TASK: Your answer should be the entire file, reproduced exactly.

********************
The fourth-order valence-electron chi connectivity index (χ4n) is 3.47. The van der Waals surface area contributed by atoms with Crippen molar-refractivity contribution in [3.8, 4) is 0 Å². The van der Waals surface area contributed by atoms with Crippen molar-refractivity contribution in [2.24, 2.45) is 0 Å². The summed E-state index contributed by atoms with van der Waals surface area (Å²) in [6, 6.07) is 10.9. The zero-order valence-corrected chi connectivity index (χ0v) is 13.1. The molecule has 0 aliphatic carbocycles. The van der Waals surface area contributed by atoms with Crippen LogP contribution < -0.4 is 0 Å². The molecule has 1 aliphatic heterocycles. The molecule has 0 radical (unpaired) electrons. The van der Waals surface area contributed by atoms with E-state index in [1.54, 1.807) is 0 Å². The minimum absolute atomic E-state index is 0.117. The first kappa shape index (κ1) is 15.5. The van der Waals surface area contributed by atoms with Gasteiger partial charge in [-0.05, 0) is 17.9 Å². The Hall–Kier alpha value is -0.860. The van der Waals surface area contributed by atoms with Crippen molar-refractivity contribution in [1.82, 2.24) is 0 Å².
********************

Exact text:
The fourth-order valence-electron chi connectivity index (χ4n) is 3.47. The van der Waals surface area contributed by atoms with Crippen molar-refractivity contribution in [3.8, 4) is 0 Å². The van der Waals surface area contributed by atoms with Crippen molar-refractivity contribution in [2.24, 2.45) is 0 Å². The summed E-state index contributed by atoms with van der Waals surface area (Å²) in [6, 6.07) is 10.9. The zero-order valence-corrected chi connectivity index (χ0v) is 13.1. The molecule has 0 aliphatic carbocycles. The van der Waals surface area contributed by atoms with Crippen LogP contribution < -0.4 is 0 Å². The molecule has 1 aliphatic heterocycles. The molecule has 0 radical (unpaired) electrons. The van der Waals surface area contributed by atoms with E-state index in [1.54, 1.807) is 0 Å². The minimum absolute atomic E-state index is 0.117. The first kappa shape index (κ1) is 15.5. The van der Waals surface area contributed by atoms with Gasteiger partial charge in [-0.05, 0) is 17.9 Å². The Hall–Kier alpha value is -0.860. The van der Waals surface area contributed by atoms with Crippen molar-refractivity contribution in [1.82, 2.24) is 0 Å².